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    Colonic polyps and colon cancer

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    Case Study:
    During a screening colonoscopy for a 40-year-old man, the doctor discovers a flat cancerous polyp in the transverse colon. Histopathology of the removed polyp indicated that cancerous cells were present in the margin, suggesting that some of the polyp remained behind in the colon.

    The doctor ordered an abdominopelvic CT scan and blood work, including liver function and a hematocrit. A surgical consult is recommended based on results of CEA test from the blood work.

    1. What, specifically, is a polyp?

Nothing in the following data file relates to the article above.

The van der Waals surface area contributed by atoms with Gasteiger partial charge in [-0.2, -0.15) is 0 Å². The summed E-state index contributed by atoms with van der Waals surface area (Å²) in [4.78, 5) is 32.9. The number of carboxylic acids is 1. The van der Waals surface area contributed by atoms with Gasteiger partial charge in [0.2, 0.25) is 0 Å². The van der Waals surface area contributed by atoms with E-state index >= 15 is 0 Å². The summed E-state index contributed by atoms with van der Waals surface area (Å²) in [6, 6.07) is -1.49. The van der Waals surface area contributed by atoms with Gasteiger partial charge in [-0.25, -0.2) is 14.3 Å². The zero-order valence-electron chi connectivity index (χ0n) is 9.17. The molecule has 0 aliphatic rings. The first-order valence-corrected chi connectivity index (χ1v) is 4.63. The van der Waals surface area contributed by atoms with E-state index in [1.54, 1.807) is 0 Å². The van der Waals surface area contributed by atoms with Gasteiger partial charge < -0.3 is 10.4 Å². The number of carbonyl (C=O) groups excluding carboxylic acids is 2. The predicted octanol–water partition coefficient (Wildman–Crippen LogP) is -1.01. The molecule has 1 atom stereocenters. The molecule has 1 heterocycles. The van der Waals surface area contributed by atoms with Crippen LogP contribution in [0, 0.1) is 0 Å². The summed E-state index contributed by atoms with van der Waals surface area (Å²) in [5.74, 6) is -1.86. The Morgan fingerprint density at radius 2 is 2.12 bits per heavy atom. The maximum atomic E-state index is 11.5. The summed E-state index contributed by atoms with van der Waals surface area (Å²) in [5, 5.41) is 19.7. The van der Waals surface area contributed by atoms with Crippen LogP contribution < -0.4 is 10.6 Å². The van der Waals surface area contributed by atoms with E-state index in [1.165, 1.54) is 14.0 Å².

2. What are the lifestyle risk factors that can lead to growths in the large intestine?
    3. The surgical consult recommends a bowel resection 15 centimeters in both directions from the site of the polyp. How much (what percentage) of the entire colon would be removed in this procedure?
    4. Considering the full name of the molecule CEA, why is it a useful marker for cancer?

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    Solution Preview

    1. A colonic polyp is an abnormal growth, stemming from colonic mucosa. It usually grows slowly, but can be detectable by several diagnostic procedures. Polyps carry ...

    Solution Summary

    We discuss colonic polyps and risk for developing cancer and colonic cancer marker CEA.